I suppose it's dependent on the personal philosophy and nature of investors, but out of the highly recommend books on Amazon such as Common Stocks.., One up on Wall Street, Essays of Buffet, or A Random Walk..., the Intelligent Investor is probably my least favorite book.
I found the writing to be a bit obtuse. I think the reason many people found Graham's writing so clear is that in comparison to many business texts, it doesn't use fluffy business speak that's just too common. However, the writing is on the same level as reading an obscure manual on repairing televisions. It assumes a certain type of audience.
Undeniably, Graham's original examples are harder to relate to, because the mentioned companies don't have as much ring to them as say Zweig's examples. It's argued that the examples are timeless, so being outdated shouldn't matter. However, it's harder to see the timelessness if the reader can't relate to the companies. Zweig's commentary is very useful, because it takes an interpretive approach to modern examples helping to illustrate Graham's principles.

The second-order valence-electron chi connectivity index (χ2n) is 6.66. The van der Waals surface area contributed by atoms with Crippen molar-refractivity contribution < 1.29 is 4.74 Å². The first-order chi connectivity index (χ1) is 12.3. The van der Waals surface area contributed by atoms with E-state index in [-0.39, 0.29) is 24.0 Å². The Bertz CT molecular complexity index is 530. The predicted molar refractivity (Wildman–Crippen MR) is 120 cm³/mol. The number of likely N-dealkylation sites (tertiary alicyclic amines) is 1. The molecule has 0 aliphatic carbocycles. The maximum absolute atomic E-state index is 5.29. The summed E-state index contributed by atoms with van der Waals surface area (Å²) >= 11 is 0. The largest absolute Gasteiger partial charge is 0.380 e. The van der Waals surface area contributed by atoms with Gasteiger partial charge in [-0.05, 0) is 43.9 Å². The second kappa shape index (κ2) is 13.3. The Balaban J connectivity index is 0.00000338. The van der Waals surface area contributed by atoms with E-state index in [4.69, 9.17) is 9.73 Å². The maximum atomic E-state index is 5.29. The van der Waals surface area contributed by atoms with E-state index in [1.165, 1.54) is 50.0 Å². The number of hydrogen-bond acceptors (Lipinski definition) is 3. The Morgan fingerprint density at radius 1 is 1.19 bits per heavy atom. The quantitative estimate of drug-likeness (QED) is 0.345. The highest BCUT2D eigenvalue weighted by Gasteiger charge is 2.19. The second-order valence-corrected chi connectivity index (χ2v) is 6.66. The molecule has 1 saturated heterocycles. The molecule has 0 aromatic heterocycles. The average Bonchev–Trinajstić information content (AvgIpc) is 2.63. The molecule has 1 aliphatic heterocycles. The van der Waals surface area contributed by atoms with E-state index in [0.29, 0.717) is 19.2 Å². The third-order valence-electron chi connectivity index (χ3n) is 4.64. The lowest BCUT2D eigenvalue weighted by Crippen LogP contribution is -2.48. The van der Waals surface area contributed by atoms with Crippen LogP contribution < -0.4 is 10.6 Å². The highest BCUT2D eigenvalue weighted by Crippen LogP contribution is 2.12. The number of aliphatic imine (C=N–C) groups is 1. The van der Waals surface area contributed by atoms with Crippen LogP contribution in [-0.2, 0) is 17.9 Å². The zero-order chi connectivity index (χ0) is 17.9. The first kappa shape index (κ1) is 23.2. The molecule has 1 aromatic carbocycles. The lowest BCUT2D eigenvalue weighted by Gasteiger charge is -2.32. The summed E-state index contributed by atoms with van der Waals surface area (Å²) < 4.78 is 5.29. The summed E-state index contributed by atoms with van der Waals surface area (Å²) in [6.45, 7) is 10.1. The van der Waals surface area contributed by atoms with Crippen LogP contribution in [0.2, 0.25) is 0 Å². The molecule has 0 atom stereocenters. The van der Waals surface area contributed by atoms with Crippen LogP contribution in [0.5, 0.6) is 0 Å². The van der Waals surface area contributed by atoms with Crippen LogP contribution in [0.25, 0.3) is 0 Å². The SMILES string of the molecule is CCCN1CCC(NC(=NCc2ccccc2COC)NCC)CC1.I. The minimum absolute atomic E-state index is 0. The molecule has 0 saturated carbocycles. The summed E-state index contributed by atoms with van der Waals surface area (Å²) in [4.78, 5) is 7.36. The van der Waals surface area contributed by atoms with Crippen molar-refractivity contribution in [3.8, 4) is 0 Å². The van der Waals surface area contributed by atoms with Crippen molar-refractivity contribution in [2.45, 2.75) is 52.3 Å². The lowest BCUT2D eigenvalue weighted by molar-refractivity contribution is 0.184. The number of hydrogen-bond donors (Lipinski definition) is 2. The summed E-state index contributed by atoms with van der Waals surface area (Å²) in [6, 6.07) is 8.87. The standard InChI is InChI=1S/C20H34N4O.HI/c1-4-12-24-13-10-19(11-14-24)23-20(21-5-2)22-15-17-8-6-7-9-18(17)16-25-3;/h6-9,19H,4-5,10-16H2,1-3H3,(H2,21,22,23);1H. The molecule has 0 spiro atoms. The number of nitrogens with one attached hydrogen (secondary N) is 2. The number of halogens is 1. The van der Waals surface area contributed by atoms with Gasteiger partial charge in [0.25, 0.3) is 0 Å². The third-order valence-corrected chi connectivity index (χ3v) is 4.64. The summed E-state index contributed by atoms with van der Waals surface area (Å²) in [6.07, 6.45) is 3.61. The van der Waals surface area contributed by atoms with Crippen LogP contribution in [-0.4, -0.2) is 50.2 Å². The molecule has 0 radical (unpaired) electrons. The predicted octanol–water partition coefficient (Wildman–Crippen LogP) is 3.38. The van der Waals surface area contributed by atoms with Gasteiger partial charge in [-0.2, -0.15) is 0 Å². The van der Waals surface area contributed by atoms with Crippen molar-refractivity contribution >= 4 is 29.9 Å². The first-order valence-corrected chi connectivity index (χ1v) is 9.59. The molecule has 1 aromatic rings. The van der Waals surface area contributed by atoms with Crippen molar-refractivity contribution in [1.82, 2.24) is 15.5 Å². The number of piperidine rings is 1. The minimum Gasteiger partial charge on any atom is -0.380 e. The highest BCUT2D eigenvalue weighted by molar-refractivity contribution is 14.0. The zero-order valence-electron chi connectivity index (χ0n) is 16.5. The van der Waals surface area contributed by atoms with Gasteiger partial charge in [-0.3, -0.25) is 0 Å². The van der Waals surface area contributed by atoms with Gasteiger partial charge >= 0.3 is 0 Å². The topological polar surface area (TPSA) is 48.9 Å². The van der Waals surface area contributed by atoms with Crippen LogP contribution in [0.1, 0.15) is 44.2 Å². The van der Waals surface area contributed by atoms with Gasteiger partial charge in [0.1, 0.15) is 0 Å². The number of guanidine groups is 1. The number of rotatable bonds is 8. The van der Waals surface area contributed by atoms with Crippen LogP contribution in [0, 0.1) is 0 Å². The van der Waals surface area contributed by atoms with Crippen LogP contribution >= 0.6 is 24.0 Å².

Despite my criticisms, I still have high respect for this book. Mr. Market, Margin of Safety, Intrinsic Value, Portfolio Allocation, and much more are lessons every reader should acquire from the book. Afterwards, the knowledge from such a text should help the reader develop a stronger investment strategy/philosophy.
This review is the subjective opinion of an Investimonials member and not of Investimonials LLC
1 of 1 people have found this review helpful.
Was this review helpful?